Le Drian praised the “vitality” and commitment of civil society groups he met, "who are mobilized to preserve the future of Lebanon, its model of society."
“This is what makes Lebanon unique and strong."
Jean-Yves Le Drian’s visit was considered a "make or break" moment for the political deadlock blighting the country since the last government resigned in the wake of the explosion in Beirut port last August.
France has been the lead international country in urging the country’s leaders for state reform and transparency to unlock desperately needed financial aid to save Lebanon’s collapsing economy.
But for nine months Cabinet formation efforts have been hampered by political infighting, which has only accelerated the country’s woes and caused the population immense instability.
Le Drian held talks Thursday with President Michel Aoun, Parliament Speaker Nabih Berri and Prime Minister-designate Saad Hariri.
Calling on those responsible for forming a government he said, "To this day, my observation is that the political players have not lived up to their responsibilities and have still not seriously started working on the country's recovery."
"If they do not act now in a responsible surge of effort, they will face the consequences of this failure.”
Earlier Friday, AFP reported that Le Drian said France threatened more sanctions on politicians to prevent what he described as a "collective suicide" organized by members of Lebanon's ruling political class.
"It is indeed urgent to find a way out of the political deadlock.”
Le Drian, who last year had already compared Lebanon to "the Titanic minus the orchestra," accused those responsible for the deadlock of leading the country to its death.
"I am here precisely to prevent this kind of collective suicide organized by some," he said.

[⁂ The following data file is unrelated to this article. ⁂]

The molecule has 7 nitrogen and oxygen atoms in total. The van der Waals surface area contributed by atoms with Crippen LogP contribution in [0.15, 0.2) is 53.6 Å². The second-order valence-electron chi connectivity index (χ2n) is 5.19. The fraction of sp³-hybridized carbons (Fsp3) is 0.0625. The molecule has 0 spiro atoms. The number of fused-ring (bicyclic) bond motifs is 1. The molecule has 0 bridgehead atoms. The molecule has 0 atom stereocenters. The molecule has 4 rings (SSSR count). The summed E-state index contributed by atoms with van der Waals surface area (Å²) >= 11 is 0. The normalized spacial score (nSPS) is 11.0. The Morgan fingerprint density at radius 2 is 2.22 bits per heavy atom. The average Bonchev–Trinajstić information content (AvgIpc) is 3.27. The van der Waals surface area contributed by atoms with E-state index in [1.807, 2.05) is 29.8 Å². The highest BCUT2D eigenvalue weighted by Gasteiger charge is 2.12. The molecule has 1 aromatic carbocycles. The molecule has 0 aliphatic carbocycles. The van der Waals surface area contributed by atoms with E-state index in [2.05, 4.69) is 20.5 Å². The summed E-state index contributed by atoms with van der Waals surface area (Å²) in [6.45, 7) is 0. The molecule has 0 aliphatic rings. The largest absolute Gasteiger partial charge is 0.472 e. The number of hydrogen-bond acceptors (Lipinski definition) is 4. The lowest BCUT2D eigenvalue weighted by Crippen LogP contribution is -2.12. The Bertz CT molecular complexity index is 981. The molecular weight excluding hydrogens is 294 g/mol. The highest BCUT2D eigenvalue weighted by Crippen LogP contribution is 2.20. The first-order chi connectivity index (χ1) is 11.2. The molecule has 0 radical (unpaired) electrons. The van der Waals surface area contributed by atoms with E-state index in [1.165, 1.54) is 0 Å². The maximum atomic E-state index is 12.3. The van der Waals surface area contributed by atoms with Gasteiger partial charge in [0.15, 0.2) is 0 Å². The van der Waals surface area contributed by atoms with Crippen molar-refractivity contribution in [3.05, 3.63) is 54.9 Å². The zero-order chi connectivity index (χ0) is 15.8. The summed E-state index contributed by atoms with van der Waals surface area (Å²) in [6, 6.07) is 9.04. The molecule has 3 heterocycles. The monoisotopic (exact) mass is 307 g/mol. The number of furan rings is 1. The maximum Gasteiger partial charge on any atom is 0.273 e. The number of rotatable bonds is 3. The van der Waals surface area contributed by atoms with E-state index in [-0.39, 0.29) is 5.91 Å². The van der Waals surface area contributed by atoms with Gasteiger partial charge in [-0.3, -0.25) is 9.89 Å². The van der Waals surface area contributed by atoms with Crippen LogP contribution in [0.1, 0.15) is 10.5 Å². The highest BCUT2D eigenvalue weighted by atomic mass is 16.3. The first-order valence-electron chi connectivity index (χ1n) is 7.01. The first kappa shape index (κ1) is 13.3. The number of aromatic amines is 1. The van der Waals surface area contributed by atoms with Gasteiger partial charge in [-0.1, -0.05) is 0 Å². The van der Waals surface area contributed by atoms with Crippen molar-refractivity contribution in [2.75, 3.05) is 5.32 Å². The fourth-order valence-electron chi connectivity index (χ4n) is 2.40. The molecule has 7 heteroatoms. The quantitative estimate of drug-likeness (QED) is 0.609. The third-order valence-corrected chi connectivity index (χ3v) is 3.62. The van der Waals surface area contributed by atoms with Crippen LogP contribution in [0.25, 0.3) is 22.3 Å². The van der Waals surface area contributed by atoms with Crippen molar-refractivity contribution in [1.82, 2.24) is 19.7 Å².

France announced late last month that it had started imposing entry restrictions on certain figures for their role in the political crisis and in corruption.
Le Drian refused to provide names but warned that the sanctions could be made tougher and extended to other politicians.
“They could also be supplemented by the pressure tools available to the European Union.”
"It is up to the Lebanese officials to decide whether they want to break out of the deadlock they have organized," he said.
Le Drian's official meetings Thursday were not followed by joint press conferences. His appointment with Hariri was short and kept under wraps until the last minute.
The French minister also held a meeting with representatives of opposition parties which was welcomed by their leaders as a sign that the international community was increasingly open to political alternatives.
Addressing next year’s general election he said, “The 2022 deadline must be the occasion for a real democratic debate on the future of Lebanon.”
Unprecedented cross-sectarian and nationwide protests erupted in Lebanon in October 2019 to demand the wholesale removal of the hereditary political barons who have ruled the country for decades.
The small political groups that carried some of the protest movement's demands have strived to close ranks in recent months and are launching a push ahead of a parliamentary election due in the spring of 2022.
Reform-minded groups fear that the political establishment will try to postpone the polls, which they hope will see the opposition secure an unprecedented share of seats in parliament.
"Respecting the democratic timetable in Lebanon is a must and any postponement attempt would not be accepted by the international community," Le Drian said.
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